It is fitting, then, that every 16 June the Irish should commemorate a day on which nothing much happened. Like many modernist works, Ulysses revolves on a botched revelation or bungled epiphany, as Leopold Bloom and Stephen Dedalus finally meet to no momentous effect. Nothingness is a traditional topic of Irish writing, all the way from the negative theology of the great medieval schoolman John Scottus Eriugena to the vision of hell of Flann O’Brien’s The Third Policeman. It is true that nothing, like something, happens anywhere, but it tends to happen more in a down-at-heel colony (‘an afterthought of Europe’, Joyce scornfully called it) than it does on Wall Street or in Whitehall. Riba’s parental home strikes him as ‘more and more Irish’ precisely because nothing ever happens there. It is full of ghosts, as indeed Dublinesque is as a whole. Ireland, too, is haunted by a history which is dead but won’t lie down.
Quoted from “Irishness is for other people”, LRB. A review by Terry Eagleton of Dublinesque by Enrique Vila-Matas, trans. by Anne McLean and Rosalind Harvey
Scholastic philosophy is considered to begin with John Scotus Erigena who flourished about the year 860, and who must not be confused with the Duns Scotus of a later date. We do not quite know whether he belonged to Ireland or to Scotland, for Scotus points to Scotland, and Erigena to Ireland. With him true philosophy first begins, and his philosophy in the main coincides with the idealism of the Neo-Platonists. […]
Scotus was also the author of some original works, which are not without depth and penetration, upon nature and its various orders (De naturæ divisione), &c. Dr. Hjort, of Copenhagen, published an epitome of the writings of Scotus Erigena, in 1823. Scotus Erigena sets to work philosophically, expressing himself in the manner of the Neo-Platonists, and not freely, and as from himself, Thus in the method of expression adopted by Plato, and also by Aristotle, we are rejoiced to find a new conception, and on bringing it to the test of philosophy, to find it both correct and profound; but here everything is ready to hand, cut and dry. Yet, with Scotus, theology is not yet built on exegesis, and on the authority of the Church; the Church in many cases rejected his writings. Thus Scotus is reproached by a Lyons church council […] Scotus Erigena hence even said: “The true Philosophy is the true Religion, and the true Religion is the true Philosophy. The separation came later on. Scotus then made a beginning, but properly he does not belong to the scholastics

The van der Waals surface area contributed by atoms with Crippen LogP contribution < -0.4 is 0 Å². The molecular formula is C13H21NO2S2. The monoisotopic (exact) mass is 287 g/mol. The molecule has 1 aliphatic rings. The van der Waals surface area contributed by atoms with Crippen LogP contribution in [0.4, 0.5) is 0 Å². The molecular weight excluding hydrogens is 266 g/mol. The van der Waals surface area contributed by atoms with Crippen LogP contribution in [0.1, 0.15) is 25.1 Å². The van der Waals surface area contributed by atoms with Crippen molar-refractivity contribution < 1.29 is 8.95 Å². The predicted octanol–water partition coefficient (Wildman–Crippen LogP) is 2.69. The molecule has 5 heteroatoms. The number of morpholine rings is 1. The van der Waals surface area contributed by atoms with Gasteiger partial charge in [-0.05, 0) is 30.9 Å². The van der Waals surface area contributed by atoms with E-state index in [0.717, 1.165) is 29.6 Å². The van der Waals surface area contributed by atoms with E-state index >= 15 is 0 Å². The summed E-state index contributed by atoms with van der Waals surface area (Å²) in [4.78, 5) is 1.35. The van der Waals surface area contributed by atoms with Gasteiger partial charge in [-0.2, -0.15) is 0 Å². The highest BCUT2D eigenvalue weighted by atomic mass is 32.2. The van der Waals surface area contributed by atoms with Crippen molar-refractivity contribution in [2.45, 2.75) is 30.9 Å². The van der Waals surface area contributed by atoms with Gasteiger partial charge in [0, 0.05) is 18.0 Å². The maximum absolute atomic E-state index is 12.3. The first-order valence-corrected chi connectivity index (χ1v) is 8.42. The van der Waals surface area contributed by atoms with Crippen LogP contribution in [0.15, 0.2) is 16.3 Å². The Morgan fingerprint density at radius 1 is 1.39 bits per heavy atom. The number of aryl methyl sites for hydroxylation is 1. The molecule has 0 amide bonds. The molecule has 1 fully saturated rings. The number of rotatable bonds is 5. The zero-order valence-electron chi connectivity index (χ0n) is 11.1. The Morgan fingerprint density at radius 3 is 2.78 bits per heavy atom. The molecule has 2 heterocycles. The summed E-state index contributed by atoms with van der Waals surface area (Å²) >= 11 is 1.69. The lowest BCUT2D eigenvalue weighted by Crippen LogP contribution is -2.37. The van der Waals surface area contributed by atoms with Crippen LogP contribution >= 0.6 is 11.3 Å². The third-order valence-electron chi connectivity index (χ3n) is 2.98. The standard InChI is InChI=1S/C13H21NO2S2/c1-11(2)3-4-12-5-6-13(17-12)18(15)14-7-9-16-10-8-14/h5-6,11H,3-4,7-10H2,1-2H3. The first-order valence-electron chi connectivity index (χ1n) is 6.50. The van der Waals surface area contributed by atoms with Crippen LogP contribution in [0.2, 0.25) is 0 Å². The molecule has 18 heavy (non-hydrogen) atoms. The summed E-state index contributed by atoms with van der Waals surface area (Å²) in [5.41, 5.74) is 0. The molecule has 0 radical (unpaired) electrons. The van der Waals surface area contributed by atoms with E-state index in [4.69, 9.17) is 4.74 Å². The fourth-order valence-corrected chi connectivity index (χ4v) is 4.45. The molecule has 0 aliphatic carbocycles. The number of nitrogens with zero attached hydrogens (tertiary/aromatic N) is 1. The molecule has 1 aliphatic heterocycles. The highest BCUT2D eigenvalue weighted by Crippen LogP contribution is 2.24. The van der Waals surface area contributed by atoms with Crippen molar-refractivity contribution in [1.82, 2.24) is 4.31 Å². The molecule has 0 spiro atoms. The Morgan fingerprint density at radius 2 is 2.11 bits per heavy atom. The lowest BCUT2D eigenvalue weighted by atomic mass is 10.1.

From Hegel’s Lectures on the History of Philosophy: Part Two. Philosophy of the Middle Ages. This second section covers The Scholastic Philosophy.
The entire lecture, including an unabridged version of the quote above is available here.
[FitzRalph] singled out two faults for special denunciation, and it would appear that he had identified them in the course of a year’s close scrutiny of his flock and its mores — firstly, the civil war ‘inter Anglicos et Hibernicos’ and secondly, general theft and dishonesty. In the former case he pointed out to his hearers, most of whom we can presume were ‘Anglici’, that both rival communities in Ireland were under the impression that it was lawful not merely to rob and plunder those of the opposing community, but also to kill them, and he issued a stem warning that to kill was always gravely sinful except in self-defence. Only an officer of the law, acting in accordance with the prescriptions of that law, had such power. […]
In the same vein as his rejection of injury to life and limb by private persons in the name of loyalty to the Crown, he also condemned injury to property on the same pretext: theft, rapine, and plunder were always sinful, according to FitzRalph and the only adequate form of penitence for such a sin was proper and full restitution. This is a theme which he had frequently mentioned in his Avignon sermons, and he was to return to it again and again, sometimes in exhaustive detail, in the course of his work in Ireland. He was obviously capable of a shrewd appreciation of the manner in which racial dissension could be made the pretext for self-interest and greed, above all in the name of professed loyalty to the king and allegedly justifiable opposition to his unfaithful Irish rebels.
A description of Richard FitzRalph’s sermon denouncing murder and criminal behaviour, and the tribalism which saw it as no murder or crime if undertaken against the “other side”. The sermon was preached in Drogheda, 25th March 1349.
Quoted from Richard FitzRalph in Oxford, Avignon and Armagh, Katherine Walsh (1981), pages 285-286.
This from Vox Hiberionacum, in a post outlining the bad opinion the classical world had of the Irish:
Perhaps the most appropriate example is that of St. Jerome. Writing against an apparently British opponent Pelagius in the early fifth century, he found it most suitable to insult him using scotti subtext; stolidissimus et scotorum pultibus proagravatus, ‘most stupid and heavily weighed down/pregnant with Irish porridge‘ (Jerome CCL 74 Praef. in Jerem., Lib. I and III). Not only was he engaging in the late antiquity equivalent of calling him fat and stupid (‘Yes, Pelagius, your bum DOES look big in that…’) he also found room for a double insult by labelling the bodily excess as tainted with Irish origins/characteristics.
Pelagius had been acclaimed for his piety and learning, but fell foul of Jerome, Augustine and others while opposing the idea of predestination. They understood him as saying that divine aid was not required to perform good works, that human reason was capable of providing implicit knowledge of God and as denying original sin. For Pelagius, sin was a matter of custom and habit rather than an inherent part of fallen human nature. Pelagius was declared a heretic by the Council of Carthage.